(CNN) - Priorities USA Action, the pro-Obama super PAC that launched a controversial ad earlier this week, came out with a new spot on Friday–one sure to draw less scrutiny.
In the new ad, a former employee at a steel plant purchased by Romney's former private equity firm, Bain Capital, talks about how his life changed after the plant shuttered its doors.
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Bain acquired GST Steel in 1993, but the company went bankrupt in 2001, two years after Romney ceased day-to-day oversight of Bain.
"The plant was my life, I mean, my livelihood," Joe Whitley, who worked at the plant for 29 years, says in the ad. "Romney and Bain, they were businessmen. They had no idea how to make steel. They knew how to make money."
The newly-unveiled spot marks the latest ad in a series of commercials this summer that attack Romney for his work at the private equity firm and feature laid-off workers from businesses purchased by Bain.
"They used us just like we were the scrap steel that we melted, you know, we were just a means to an end," Whitley says.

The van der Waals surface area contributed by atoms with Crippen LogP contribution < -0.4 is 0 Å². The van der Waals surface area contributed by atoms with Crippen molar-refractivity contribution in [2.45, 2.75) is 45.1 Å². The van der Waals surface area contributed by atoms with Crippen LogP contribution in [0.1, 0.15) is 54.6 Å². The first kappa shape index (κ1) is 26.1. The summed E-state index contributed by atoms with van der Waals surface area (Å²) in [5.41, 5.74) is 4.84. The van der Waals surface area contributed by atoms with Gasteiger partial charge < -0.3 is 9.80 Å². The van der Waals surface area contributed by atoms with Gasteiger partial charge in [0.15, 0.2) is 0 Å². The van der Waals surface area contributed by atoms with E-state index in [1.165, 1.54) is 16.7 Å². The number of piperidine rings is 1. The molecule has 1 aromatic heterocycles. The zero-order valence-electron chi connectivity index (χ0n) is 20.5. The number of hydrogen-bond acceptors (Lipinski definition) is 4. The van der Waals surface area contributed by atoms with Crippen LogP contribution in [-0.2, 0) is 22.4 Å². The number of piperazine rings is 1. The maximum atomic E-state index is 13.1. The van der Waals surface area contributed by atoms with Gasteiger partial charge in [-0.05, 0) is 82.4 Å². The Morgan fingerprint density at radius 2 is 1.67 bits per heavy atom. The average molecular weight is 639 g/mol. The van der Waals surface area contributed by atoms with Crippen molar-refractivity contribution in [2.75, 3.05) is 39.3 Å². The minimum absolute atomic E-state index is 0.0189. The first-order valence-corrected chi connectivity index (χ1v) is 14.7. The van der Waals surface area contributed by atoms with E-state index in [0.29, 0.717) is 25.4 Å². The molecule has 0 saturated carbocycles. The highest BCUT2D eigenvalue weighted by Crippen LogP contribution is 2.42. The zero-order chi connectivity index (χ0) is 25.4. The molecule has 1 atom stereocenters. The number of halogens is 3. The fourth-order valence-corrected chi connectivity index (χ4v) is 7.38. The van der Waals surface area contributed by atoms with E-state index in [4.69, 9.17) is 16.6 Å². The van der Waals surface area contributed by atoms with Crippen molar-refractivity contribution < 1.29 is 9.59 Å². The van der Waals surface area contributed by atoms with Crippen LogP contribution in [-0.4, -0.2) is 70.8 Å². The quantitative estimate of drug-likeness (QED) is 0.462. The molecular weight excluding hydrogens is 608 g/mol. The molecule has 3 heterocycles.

Starting next week, the ad is set to run in the battleground states of Colorado, Florida, Pennsylvania, Virginia and Ohio, according to the group. In total, the multiple Priorities ads this year comprise a $20 million television and online buy.
Responding Friday, Romney's campaign said the new ad was "another discredited attack."
“Just days after the President’s Super PAC released a heinous and despicable ad, and the Obama campaign was caught lying about it, the President’s allies have again come out with another discredited attack," said Romney spokesman Ryan Williams. "After 42 months of unemployment above eight percent, it is clear that the President and his allies don’t have any rationale for reelection. We tried it President Obama’s way and the middle class has paid the price. Mitt Romney has a Plan for a Stronger Middle Class that will jumpstart the economy and bring back millions of jobs.”
While the new spot is hard-hitting, it doesn't go nearly as far as the Priorities ad released Tuesday, which blamed Romney for the death of a former steelworker's wife after the employee lost health care benefits when GST Steel closed down.
Taking a closer look at the controversial ad, CNN found that the man's wife had passed away in 2006, not "soon after" the plant closed down in 2001 like he claimed in the ad.
And while campaigns and super PACs are legally not permitted to coordinate, Obama's campaign is now taking heat for denying it knew details about the man's story, despite featuring him in a conference call with reporters in May.
Tuesday's spot, which has yet to run as a paid TV advertisement, drew fire from Romney's team as evidence that the Obama campaign and its supporters are resorting to "desperate tactics" in the presidential campaign.
- CNN Political Editor Paul Steinhauser contributed to this report.